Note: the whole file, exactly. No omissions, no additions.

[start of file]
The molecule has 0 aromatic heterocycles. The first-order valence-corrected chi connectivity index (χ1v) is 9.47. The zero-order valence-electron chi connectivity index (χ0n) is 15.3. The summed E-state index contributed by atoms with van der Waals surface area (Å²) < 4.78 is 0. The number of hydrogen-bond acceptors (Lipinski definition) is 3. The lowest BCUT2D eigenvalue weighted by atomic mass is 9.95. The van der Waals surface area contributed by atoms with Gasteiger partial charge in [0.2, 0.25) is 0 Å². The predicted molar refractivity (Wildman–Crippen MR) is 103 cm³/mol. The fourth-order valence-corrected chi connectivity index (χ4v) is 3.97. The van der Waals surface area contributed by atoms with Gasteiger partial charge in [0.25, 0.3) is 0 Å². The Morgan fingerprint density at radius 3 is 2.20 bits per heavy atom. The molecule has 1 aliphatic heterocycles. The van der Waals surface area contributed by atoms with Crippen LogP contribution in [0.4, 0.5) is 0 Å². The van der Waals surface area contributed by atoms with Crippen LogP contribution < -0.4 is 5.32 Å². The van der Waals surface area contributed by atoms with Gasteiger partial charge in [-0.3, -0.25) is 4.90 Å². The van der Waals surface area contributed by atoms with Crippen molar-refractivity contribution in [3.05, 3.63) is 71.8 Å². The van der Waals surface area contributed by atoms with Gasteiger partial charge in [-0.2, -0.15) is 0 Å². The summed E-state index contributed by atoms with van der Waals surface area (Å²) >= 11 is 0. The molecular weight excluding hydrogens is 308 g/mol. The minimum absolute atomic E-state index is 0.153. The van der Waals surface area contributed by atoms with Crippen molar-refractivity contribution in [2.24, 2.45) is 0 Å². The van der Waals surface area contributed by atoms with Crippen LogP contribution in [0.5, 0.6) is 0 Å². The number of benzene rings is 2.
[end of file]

The molecule has 0 aromatic heterocycles. The first-order valence-corrected chi connectivity index (χ1v) is 9.47. The zero-order valence-electron chi connectivity index (χ0n) is 15.3. The summed E-state index contributed by atoms with van der Waals surface area (Å²) < 4.78 is 0. The number of hydrogen-bond acceptors (Lipinski definition) is 3. The lowest BCUT2D eigenvalue weighted by atomic mass is 9.95. The van der Waals surface area contributed by atoms with Gasteiger partial charge in [0.2, 0.25) is 0 Å². The predicted molar refractivity (Wildman–Crippen MR) is 103 cm³/mol. The fourth-order valence-corrected chi connectivity index (χ4v) is 3.97. The van der Waals surface area contributed by atoms with Gasteiger partial charge in [0.25, 0.3) is 0 Å². The Morgan fingerprint density at radius 3 is 2.20 bits per heavy atom. The molecule has 1 aliphatic heterocycles. The van der Waals surface area contributed by atoms with Crippen LogP contribution in [0.4, 0.5) is 0 Å². The van der Waals surface area contributed by atoms with Crippen LogP contribution < -0.4 is 5.32 Å². The van der Waals surface area contributed by atoms with Gasteiger partial charge in [-0.3, -0.25) is 4.90 Å². The van der Waals surface area contributed by atoms with Crippen molar-refractivity contribution in [3.05, 3.63) is 71.8 Å². The van der Waals surface area contributed by atoms with Gasteiger partial charge in [-0.2, -0.15) is 0 Å². The summed E-state index contributed by atoms with van der Waals surface area (Å²) >= 11 is 0. The molecular weight excluding hydrogens is 308 g/mol. The minimum absolute atomic E-state index is 0.153. The van der Waals surface area contributed by atoms with Crippen molar-refractivity contribution in [2.24, 2.45) is 0 Å². The van der Waals surface area contributed by atoms with Crippen LogP contribution in [0.5, 0.6) is 0 Å². The number of benzene rings is 2.